The good news is that he still scored at a rate of 1.31 5v5 goals per 60 last year in the regular season, which would rank 2nd on the Oilers and 20th in the entire league. If he is healthy, I expect Edmonton’s overall finishing to improve. It’s unlikely that he leads the league in playoff scoring as he did in 2022, but if he can remain healthy, it’s very likely he scores more than 1 5v5 goal in 12 playoff games next time around.
A breakout season from Dylan Holloway, Raphael Lavoie, or even Xavier Bourgault would also be huge for the Oilers in this regard.
Limiting goals against
This issue is one that should be obvious to most. Although 5v5 finishing is still a problem, Edmonton ranks second in the NHL in goals per hour in the past two seasons, both in the regular season and the playoffs.
In the 2022 playoffs, Edmonton averaged 4.03 goals per 60, just a hair behind the eventual cup-winning Colorado team which was at 4.15. In the 2023 playoffs, the Oilers scored 3.63 goals per 60, not far behind the cup-winning Vegas team’s scoring rate of 3.93.
Again, Edmonton still needs their wingers to capitalize on their 5v5 chances at a higher rate, but thanks to their record-breaking power-play, their overall offence is enough, or at least close enough, to win a cup. Note that Tampa Bay, a team that’s reached the cup finals in three of the past four years with two Stanley Cups to boot, never scored at a rate higher than 3.36.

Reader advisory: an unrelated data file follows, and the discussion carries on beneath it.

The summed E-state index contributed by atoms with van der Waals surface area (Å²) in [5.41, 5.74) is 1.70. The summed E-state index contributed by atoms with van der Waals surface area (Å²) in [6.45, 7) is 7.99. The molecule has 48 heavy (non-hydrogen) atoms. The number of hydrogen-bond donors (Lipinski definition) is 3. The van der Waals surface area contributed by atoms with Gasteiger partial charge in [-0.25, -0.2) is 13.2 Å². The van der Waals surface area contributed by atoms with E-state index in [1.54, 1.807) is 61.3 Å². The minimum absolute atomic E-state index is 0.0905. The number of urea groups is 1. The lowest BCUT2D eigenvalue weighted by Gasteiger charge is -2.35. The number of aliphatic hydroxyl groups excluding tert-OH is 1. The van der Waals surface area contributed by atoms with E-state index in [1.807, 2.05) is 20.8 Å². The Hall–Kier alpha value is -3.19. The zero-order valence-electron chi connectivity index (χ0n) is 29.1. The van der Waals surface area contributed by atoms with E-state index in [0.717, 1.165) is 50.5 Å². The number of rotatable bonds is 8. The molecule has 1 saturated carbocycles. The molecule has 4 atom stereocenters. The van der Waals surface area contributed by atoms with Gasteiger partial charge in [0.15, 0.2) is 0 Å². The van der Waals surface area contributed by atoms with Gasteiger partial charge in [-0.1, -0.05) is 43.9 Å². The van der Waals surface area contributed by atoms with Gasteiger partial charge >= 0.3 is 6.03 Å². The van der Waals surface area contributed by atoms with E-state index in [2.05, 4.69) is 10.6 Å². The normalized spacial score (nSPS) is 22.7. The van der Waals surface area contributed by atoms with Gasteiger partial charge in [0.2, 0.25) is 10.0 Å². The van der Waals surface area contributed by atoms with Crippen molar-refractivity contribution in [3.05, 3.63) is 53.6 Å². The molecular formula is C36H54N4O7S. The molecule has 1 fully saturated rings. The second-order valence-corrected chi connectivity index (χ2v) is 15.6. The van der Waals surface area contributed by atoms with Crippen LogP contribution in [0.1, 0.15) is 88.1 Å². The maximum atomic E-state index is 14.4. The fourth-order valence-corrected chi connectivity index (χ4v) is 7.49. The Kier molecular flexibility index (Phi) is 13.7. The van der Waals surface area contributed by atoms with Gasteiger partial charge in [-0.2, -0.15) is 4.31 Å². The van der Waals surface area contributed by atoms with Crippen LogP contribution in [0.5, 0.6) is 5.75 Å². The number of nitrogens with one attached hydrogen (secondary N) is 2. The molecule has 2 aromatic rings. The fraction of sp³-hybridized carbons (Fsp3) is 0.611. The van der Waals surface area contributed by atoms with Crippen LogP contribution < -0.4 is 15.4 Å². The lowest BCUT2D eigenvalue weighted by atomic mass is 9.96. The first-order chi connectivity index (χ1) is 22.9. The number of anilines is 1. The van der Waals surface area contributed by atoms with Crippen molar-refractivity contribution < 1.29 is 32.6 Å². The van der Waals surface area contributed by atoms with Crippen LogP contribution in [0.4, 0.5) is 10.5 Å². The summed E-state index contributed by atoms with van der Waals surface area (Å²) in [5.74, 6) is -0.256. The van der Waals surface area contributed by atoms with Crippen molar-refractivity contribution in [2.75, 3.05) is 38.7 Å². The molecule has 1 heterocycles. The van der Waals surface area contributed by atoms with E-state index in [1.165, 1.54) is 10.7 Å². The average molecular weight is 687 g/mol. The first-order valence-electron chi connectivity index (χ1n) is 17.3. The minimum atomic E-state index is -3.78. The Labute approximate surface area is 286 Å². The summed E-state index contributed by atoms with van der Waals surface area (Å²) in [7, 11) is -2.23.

It’s allowing fewer goals against where Edmonton has markedly struggled.
The Oilers allowed 3.63 goals against per hour in the 2022 playoffs, worse than any team that reached the second round. Six of the other seven teams that made the second round that year allowed less than 2.9 GA/60.
In the 2023 playoffs, the Oilers saw a very marginal improvement to a 3.34 GA/60, but again, it was simply too high. All four teams that qualified for the conference finals allowed less than three goals against per 60. Even if the Oilers do improve their 5v5 finishing, a GA rate this high will make it difficult to win the Cup. For comparison, the 2022 Avalanche were at 2.47, while the 2023 Golden Knights were at 1.82. Tampa Bay was at a fantastic 1.7 in the two seasons in which they won the Cup.